Back when MySpace was still a thing, I resisted my friends’ many attempts to get me an account. And after MySpace died out and Facebook came about, for years, I combatted the notion of hosting virtual “events” and having hundreds of “friends” who I never spoke to in real life. (I mean, isn’t it hard enough to fight off our innate antisocial tendencies – admit it, there are days when you just want to pull the comforter over your head and not see/hear/smell another soul – at school or at work? Now people expect us to fill our free time with unimportant cyber world exchanges and the minute details of their lives? No thank you.)
In ninth grade, my opposition to Facebook was so strong that for my required persuasive speech in English class, I talked – very passionately, might I add – about why people should stay off Facebook. I think I said something about degrading the value of human interaction. I ranted about rants on Facebook and about how people should face their problems, not Facebook them. People like to remind me of this passionate speech every time I post something.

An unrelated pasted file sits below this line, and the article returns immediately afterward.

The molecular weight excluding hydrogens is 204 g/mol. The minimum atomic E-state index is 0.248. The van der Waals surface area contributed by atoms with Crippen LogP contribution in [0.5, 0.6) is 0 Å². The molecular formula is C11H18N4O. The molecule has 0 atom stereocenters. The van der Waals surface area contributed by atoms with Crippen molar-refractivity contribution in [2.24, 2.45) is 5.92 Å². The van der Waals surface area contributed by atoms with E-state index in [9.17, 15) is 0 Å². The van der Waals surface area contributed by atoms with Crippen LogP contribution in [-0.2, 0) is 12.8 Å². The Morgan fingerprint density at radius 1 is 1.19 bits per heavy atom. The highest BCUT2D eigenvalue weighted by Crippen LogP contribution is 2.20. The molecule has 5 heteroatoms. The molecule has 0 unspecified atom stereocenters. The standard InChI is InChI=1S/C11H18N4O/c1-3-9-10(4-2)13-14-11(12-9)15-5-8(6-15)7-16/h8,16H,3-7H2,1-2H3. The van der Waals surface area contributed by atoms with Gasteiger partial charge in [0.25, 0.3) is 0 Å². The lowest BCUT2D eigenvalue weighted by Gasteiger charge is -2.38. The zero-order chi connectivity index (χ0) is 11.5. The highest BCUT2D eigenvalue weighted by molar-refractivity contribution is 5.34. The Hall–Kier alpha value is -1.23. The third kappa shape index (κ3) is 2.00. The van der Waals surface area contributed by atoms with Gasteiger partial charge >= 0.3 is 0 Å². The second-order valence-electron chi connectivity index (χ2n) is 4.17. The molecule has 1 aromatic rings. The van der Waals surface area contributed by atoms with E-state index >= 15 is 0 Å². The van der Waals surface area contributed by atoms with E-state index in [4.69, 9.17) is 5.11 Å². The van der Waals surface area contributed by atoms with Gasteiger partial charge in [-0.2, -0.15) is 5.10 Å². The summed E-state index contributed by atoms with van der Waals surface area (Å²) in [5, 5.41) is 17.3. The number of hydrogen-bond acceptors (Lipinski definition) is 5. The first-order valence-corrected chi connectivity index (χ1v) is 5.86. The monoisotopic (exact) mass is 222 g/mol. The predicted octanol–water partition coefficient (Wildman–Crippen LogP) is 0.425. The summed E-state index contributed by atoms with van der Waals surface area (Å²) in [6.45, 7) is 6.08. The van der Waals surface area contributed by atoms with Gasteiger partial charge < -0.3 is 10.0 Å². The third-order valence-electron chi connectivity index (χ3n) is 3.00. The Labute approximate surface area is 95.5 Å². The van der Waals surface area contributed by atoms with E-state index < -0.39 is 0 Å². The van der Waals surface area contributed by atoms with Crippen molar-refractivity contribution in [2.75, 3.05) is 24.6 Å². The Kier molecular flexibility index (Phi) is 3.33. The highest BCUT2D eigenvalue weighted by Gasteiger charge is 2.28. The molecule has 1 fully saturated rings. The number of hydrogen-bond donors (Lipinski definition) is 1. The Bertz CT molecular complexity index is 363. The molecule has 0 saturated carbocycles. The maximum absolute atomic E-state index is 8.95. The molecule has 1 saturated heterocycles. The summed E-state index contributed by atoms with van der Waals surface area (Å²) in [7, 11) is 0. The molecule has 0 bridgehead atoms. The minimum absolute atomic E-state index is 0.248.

Yes. I have a Facebook. I caved a few months ago, in the aftermath of the college application process. I’m not exactly sure why. Probably because it seems to be the only way I have any chance of keeping in touch with anyone from high school and any chance of getting in touch with anyone in the future.
And I say I hate it. I complain that it’s like living under a microscope – everyone can see your posts, your pictures, your comments. I claim it’s an extreme invasion of privacy. But admittedly, I love it every time someone likes a profile picture change or a link I’ve shared. I think I like the external validation of my existence – doesn’t everyone?